Bond himself doesn't appear until page 78 of From Russia, With Love – more than a third of the way through. In that time, a huge conspiracy is set in motion, the full apparatus of Smersh (the Soviet Union’s spy-killing squad) focused on ruining one man.
In the film, the scheme – by SPECTRE not Smersh – is revenge for Bond killing Doctor No. But here it’s not personal; the real target is to embarrass the British Secret Service, and by extension to fray the Special Relationship for sharing secrets with the US. Bond himself is not important and certainly not a hero. One top Russian says of him:
“The English are not interested in heroes unless they are footballers or cricketers or jockeys. If a man climbs a mountain or runs very fast he also is a hero to some people, but not to the masses. The Queen of England is also a hero, and Churchill. But the English are not greatly interested in military heroes. This man Bond is unknown to the public. If he was known, he would still not be a hero. In England, neither open war nor secret war is a heroic matter. They do not like to think about war, and after a war the names of their war heroes are forgotten as quickly as possible.”Their wheeze is to get Bond caught up and killed in a sex scandal, preferably in France where the press is most salacious. The honey trap includes a beautiful girl defector and a code-breaking machine. Bond knows it sounds dodgy but the prize is too much to resist; he heads off on the next flight to Istanbul.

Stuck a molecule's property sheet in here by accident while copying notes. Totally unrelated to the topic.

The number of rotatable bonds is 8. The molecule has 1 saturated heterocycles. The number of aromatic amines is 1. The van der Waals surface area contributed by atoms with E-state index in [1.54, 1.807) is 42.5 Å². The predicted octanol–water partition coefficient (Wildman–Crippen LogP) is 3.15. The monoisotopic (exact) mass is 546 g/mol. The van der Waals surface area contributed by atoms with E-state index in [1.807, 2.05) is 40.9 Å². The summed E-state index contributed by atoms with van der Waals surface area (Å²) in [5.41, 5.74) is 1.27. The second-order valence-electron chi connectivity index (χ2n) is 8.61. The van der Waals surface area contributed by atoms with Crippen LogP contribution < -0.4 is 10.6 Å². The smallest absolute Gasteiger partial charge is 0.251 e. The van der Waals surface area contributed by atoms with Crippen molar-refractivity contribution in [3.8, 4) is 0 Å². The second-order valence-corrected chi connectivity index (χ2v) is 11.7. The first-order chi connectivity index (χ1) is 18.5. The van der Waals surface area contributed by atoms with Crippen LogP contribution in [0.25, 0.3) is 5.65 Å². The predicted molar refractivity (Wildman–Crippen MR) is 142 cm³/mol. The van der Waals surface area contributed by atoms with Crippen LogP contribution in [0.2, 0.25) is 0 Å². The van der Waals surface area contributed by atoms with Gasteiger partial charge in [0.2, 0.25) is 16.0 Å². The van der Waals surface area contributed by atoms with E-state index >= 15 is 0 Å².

Ian Fleming, From Russia, With Love, p. 43.
The book is full of fecund exoticism – Istanbul itself, the Orient Express, Bond eating a kebab. As always, this is in sharp contrast to contemporary privations. The world is still deeply scarred by the recent world war.
“The clouds broke up and a distant blue haze, far away to their left, was Paris. For an hour they flow high over the burned-up fields of France until, after Dijon, the land turned from a pale to a darker green as it sloped up into the Juras.”That battered landscape reminds Bond of how much he himself has been ravaged by the last few years. He remembers his teenage self,
Ibid., p. 93.